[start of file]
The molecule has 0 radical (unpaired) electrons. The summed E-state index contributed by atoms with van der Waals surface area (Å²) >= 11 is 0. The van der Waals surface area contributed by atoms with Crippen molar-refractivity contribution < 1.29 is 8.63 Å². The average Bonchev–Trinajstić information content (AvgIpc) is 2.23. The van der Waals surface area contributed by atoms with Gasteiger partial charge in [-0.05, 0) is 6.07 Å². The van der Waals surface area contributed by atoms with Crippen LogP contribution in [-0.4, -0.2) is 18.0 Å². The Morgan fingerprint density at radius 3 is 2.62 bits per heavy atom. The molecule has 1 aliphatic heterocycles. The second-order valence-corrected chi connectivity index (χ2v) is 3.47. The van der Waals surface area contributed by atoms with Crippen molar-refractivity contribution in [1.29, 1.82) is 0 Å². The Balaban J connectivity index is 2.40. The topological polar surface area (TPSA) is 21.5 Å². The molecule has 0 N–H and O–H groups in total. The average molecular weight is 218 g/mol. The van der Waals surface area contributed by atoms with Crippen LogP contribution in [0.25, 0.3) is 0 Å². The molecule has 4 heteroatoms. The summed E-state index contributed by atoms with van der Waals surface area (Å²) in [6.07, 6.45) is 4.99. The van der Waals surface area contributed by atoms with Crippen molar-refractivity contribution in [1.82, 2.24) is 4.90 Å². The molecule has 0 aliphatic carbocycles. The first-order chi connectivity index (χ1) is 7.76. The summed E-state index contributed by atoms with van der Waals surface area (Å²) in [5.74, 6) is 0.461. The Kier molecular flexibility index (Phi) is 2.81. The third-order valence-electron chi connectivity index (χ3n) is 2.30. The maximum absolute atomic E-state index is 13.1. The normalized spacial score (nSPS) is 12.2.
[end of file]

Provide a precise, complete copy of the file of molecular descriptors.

The molecule has 0 radical (unpaired) electrons. The summed E-state index contributed by atoms with van der Waals surface area (Å²) >= 11 is 0. The van der Waals surface area contributed by atoms with Crippen molar-refractivity contribution < 1.29 is 8.63 Å². The average Bonchev–Trinajstić information content (AvgIpc) is 2.23. The van der Waals surface area contributed by atoms with Gasteiger partial charge in [-0.05, 0) is 6.07 Å². The van der Waals surface area contributed by atoms with Crippen LogP contribution in [-0.4, -0.2) is 18.0 Å². The Morgan fingerprint density at radius 3 is 2.62 bits per heavy atom. The molecule has 1 aliphatic heterocycles. The second-order valence-corrected chi connectivity index (χ2v) is 3.47. The van der Waals surface area contributed by atoms with Crippen molar-refractivity contribution in [1.29, 1.82) is 0 Å². The Balaban J connectivity index is 2.40. The topological polar surface area (TPSA) is 21.5 Å². The molecule has 0 N–H and O–H groups in total. The average molecular weight is 218 g/mol. The van der Waals surface area contributed by atoms with Crippen LogP contribution in [0.25, 0.3) is 0 Å². The molecule has 4 heteroatoms. The summed E-state index contributed by atoms with van der Waals surface area (Å²) in [6.07, 6.45) is 4.99. The van der Waals surface area contributed by atoms with Crippen molar-refractivity contribution in [1.82, 2.24) is 4.90 Å². The molecule has 0 aliphatic carbocycles. The first-order chi connectivity index (χ1) is 7.76. The summed E-state index contributed by atoms with van der Waals surface area (Å²) in [5.74, 6) is 0.461. The Kier molecular flexibility index (Phi) is 2.81. The third-order valence-electron chi connectivity index (χ3n) is 2.30. The maximum absolute atomic E-state index is 13.1. The normalized spacial score (nSPS) is 12.2.